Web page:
Grand Funk Railroad roared into existence in 1969 by way of Flint, Michigan. The trio of Mark Farner, Don Brewer, and Mel Schacher immediately made an impact in the American music scene by selling more albums than any other rock band in 1970. Just one year later, Grand Funk Railroad would sell out Shea Stadium in 72 hours, besting a mark previously set by The Beatles. Still, critics failed to see the appeal, and the band was generally panned by those supposedly in the know.
Sometimes critics are very wrong, and fans proved this point by flocking to GFR shows and buying large quantities of the band’s records.
Flint has more to be proud of then Grand Funk Railroad, however, as it also serves as the birthplace for General Motors. Now, of course, based in Detroit, GM are the proud parents of the Cadillac brand, which in turn has given birth to a vehicle that is an odd reminder of the issues faced by GFR. I’m referring to the 2012 Cadillac CTS-V Wagon, a car beloved by automotive critics and enthusiasts, yet sold in small numbers because the general populace sees no use for it.
Like the critic’s views of Grand Funk Railroad, the average automotive consumer… is stupid.
Cadillac managed to impress a lot of folks when it introduced the original CTS-V back in 2004. That particular four-door was powered by a 400-horsepower 5.7-liter V8, and all the go-fast energy was sent out to the rear wheels by way of a six-speed manual. Soon after, a 6.0-liter V8 was swapped in yet power remained the same. The benefit offered by the larger engine was the wider torque band it offered, with max torque was reached at a lower rev point.
Cadillac gave the CTS-V a break after launching the 2007 model, however, a new version wasn’t far behind. In 2009 the automaker produced the 2nd generation CTS, and with it came the updated CTS-V. Power was now supplied by the mighty supercharged 6.2-L LSA V8 engine, which is good for 556 horsepower and 551 pound-feet of torque. Cadillac decided it was time to plunk down that engine into a variety of new CTS bodystyles alongside the updated sedan. First came the CTS-V Coupe, and rumbling right in line behind the two door was the CTS-V Wagon.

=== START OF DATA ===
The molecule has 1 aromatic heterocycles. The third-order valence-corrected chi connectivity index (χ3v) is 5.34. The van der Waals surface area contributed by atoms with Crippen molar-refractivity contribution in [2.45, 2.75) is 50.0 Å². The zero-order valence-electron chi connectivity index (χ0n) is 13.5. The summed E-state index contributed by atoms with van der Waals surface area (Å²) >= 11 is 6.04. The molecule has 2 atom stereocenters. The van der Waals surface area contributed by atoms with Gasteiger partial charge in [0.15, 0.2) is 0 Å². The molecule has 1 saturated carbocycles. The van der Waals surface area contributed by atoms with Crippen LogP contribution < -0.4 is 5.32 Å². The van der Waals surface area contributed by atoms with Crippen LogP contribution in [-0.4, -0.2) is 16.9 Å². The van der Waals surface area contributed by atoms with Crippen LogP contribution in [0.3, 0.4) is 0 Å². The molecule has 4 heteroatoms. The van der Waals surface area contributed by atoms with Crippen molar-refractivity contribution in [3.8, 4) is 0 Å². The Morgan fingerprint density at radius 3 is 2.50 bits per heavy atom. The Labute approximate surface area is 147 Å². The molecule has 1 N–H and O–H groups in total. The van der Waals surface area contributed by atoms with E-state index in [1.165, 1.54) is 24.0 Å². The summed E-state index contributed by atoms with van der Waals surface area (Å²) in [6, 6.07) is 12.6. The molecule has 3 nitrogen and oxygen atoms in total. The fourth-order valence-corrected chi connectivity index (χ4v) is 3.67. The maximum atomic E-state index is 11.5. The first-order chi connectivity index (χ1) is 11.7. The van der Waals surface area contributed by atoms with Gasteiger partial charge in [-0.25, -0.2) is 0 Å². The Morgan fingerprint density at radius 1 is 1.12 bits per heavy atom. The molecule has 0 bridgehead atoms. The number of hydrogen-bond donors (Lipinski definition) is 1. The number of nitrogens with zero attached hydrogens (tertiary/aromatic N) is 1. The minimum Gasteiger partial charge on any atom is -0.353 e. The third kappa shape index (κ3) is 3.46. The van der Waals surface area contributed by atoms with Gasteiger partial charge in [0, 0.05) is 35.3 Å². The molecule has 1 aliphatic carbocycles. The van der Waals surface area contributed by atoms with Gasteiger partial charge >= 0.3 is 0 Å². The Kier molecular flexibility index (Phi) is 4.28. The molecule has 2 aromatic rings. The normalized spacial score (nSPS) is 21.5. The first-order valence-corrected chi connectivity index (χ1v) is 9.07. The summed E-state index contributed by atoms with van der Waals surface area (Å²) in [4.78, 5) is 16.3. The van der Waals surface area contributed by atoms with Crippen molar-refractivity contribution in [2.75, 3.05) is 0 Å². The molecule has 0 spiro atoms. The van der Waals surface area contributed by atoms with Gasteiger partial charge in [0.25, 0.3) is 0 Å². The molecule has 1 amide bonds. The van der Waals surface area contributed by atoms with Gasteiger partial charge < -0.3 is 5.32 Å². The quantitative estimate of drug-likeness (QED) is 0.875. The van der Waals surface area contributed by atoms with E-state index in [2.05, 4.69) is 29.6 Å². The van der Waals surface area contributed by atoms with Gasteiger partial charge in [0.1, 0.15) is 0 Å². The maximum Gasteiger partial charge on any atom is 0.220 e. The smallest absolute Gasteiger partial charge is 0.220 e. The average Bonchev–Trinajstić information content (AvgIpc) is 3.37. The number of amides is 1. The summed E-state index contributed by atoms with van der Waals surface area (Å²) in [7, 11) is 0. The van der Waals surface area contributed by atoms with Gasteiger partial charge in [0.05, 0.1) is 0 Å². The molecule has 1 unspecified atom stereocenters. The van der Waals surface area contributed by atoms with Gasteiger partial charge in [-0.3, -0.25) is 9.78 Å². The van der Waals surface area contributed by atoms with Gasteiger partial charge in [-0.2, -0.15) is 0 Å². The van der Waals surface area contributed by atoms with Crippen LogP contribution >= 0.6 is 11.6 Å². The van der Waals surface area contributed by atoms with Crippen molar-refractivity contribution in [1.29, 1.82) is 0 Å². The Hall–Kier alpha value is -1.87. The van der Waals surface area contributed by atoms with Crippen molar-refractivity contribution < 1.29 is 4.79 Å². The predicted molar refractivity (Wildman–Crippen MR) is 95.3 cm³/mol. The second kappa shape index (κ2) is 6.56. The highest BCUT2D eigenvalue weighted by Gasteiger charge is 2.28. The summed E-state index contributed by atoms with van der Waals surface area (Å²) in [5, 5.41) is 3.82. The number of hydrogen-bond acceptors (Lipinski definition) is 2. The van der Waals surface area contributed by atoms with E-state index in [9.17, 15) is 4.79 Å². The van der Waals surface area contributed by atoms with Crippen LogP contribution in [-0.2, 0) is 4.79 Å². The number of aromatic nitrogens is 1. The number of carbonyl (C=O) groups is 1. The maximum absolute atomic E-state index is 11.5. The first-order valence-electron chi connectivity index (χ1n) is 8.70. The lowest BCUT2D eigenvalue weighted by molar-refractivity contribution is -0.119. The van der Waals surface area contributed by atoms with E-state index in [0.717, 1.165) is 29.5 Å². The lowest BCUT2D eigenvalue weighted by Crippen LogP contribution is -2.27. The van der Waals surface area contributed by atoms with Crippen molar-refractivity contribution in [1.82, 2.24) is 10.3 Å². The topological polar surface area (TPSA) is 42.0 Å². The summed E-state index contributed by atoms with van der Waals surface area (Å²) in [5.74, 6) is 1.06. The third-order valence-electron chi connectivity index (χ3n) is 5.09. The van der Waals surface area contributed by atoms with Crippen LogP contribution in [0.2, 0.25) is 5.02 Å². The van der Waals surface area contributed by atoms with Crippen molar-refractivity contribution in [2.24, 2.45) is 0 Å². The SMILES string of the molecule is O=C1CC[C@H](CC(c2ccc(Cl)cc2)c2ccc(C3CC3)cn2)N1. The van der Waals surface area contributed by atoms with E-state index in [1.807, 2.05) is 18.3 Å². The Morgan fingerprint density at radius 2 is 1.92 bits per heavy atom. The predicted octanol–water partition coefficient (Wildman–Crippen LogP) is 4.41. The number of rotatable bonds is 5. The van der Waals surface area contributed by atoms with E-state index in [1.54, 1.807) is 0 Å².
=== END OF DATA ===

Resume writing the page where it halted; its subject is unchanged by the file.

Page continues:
General Motors has effectively built the car of many an enthusiasts and automotive journalists dreams. Some might feel this an underhanded tactic to promote good press amongst the rest of the brand. Personally, I don’t care how the car is viewed by others. We’re talking about a manual-transmission-equipped wagon with a Mad-Maxian mill sending power out back. How is this a bad thing again?
Short answer: it’s not. In fact, it’s just the opposite.
The 2012 Cadillac CTS-V Wagon is the stuff enthusiasts dreams are made of. Some might struggle at the thought of owning a wagon of any kind, nevermind one that gets horrible fuel economy and costs between $60,000 and $80,000 depending on the options checked. I see the CTS-V Wagon as a muscle car with room for my friends, my dogs, my groceries, my snowboard, my golf clubs, my newly-inflated ego and my credit card bills, because I’d go broke just owning this car… and I wouldn’t care.
Those who dislike the CTS-V Wagon have their reasons. Most of the reasons coming from actual enthusiasts focus on others liking it because of the “I’m different than you” factor. So now we’re disliking it because we think others like it only because other others dislike it. Right. Why not enjoy the car for what it can do, rather than hating it for being a perceived marketing gimmick? If GM really did produce this car to make a group of journalists happy, I don’t give a shit.
They made it, and I want one.
Enough ranting, let’s get on to some semblance of a review. However, as you’ve probably already guessed, I kind of like this one.